What's the difference between a buyer agent and transaction broker?
You’ll find a lot of information in our section called Agency Law in Real Estate, or just by searching these terms on the Internet, but one of the most concise and pertinent summaries is found in the standard Colorado buyer agency agreement, which specifies that a buyer agent must (and a transaction broker must not): (1) promote the interests of the buyer, (2) seek a price and terms that are acceptable to the buyer, and (3) council the buyer regarding any material benefits or risks of a transaction actually known to the agent.
Does a buyer have to sign a contract to work with an agent?
No, but most should…with care. Under Colorado law, if you don’t sign an buyer agency agreement with the real estate agent who is helping you find a home, that agent is acting legally as a “transaction broker” rather than a buyer agent. This means that they are prohibited from working to protect your interests in the transaction. Under Colorado law, the only way to overcome this presumption in the law is to sign a buyer agency agreement, which makes it clear that your agent is accepting the legal responsibility to represent your interests in helping you locate and purchase a home. You can, in fact, sign an agreement to work with an agent under a transaction broker relationship, but you gain nothing by signing such an agreement and you may assume some serious obligations by doing so.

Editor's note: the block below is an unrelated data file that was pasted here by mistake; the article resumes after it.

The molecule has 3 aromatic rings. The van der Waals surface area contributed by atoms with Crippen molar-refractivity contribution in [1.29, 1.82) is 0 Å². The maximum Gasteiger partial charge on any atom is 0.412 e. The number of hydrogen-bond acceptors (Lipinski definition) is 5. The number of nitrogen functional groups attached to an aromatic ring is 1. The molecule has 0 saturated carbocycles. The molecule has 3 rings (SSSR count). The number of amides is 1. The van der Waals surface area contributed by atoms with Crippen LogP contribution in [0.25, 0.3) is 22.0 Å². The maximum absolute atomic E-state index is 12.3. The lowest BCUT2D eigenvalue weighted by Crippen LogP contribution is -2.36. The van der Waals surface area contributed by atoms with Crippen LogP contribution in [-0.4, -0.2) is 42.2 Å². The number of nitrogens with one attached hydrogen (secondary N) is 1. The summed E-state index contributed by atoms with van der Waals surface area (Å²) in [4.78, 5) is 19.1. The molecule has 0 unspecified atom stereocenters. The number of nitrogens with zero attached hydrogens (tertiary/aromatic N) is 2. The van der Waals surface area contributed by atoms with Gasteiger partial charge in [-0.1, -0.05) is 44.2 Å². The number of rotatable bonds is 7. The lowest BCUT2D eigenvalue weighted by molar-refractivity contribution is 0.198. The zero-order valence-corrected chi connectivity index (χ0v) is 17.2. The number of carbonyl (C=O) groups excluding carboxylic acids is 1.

Are there risks in signing a buyer agency agreement?